Siberia and the Exile System by George Kennan.
Review by Nikolai Kowalchuk
Siberia and the Exile System
By George Kennan
New York: The Century Company, 1891
A review by Nikolai Kowalchuk
Published in 1891, George Kennan’s Siberia and the Exile System is a journalistic account of his time in Siberia during the Tsarist regime. He details his travels through the horrifying, yet often beautiful, Siberian landscape. From the 1500s until 1905, ending after the Russian Revolution, Russia was largely ruled by a variety of autocrats, eventually shifting into Tsarist absolutism as time went on. This form of “government” had a massive impact on Russia during the time, where any dissenters could be sent away to Siberian prison camps without notice or warning, and the Tsar, Aleksandr the Second at the time of Geroge Kennan’s account, could get away with anything they wanted. During this time, due to a combination of propaganda and not really knowing the full details of what was happening in Siberia at the time, many Americans, including Kennan himself, were either in favor of or neutral to the Autocracy. Before embarking on his travels, Kennan was actually quite pro-Russia, and this was a large part of why he was let into the country, and later into Siberia, with little oversight.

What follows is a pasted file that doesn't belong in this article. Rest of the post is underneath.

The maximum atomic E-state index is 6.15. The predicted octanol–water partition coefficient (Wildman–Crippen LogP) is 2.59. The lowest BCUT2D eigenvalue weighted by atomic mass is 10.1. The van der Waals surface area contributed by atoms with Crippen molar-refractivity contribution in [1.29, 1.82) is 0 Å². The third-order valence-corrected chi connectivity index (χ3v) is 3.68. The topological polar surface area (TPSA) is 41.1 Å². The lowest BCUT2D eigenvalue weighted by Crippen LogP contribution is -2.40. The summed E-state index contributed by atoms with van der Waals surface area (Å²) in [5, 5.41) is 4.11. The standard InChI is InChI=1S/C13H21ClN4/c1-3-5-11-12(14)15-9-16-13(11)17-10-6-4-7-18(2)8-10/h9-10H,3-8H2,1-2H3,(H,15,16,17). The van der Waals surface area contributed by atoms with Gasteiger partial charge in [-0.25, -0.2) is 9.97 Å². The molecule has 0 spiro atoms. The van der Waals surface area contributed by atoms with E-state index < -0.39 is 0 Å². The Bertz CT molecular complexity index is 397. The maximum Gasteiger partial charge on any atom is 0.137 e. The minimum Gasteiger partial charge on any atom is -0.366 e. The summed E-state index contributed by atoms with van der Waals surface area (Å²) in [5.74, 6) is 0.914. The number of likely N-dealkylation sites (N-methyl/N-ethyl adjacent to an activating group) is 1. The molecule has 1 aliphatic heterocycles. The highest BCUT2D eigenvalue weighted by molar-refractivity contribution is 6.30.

Throughout the first part of his journey, Kennan is awed by the beautiful Siberian wilderness, and the picturesque towns, stating “a single vivid picture of a quant Russian hamlet which looks like an artistically contrived scene in a theatre. It is so near that you can distinguish the features of the laughing peasant girls who run down into the foreground to wave their handkerchiefs”(Kennan 17). He continues to describe this idyllic, almost saccharine image, seemingly borne from an idealized version of Russia. But for Kennan, that idealized place is real, and it’s right in front of him. That clashes with the way he views another town later in the book, saying “the Siberian peasant doesn’t take any pride in the external appearance of his premises, and gives little attention to beautifying them or keeping them in order”(Kennan 68). It’s a pretty dramatic shift in his perceptions of the place around him, as well as a dramatic shift between Siberian and Russian aesthetic ideals. There could be a ton of reasons for this shift, but I think a major one is how the peasants living in Siberia view their lor in life, and it can be applied, with broad strokes, to many of the political prisoners who live there: there’s a sense of impermanence, perhaps because they feel they belong in Russia, or perhaps because the Siberian wilderness is so vast and indomitable, they feel there’s no point in trying to outlast it. Whatever the reason, it’s the first inkling for Kennan that maybe things aren’t as idyllic as he thought, an inkling that comes to a head in chapter thirteen.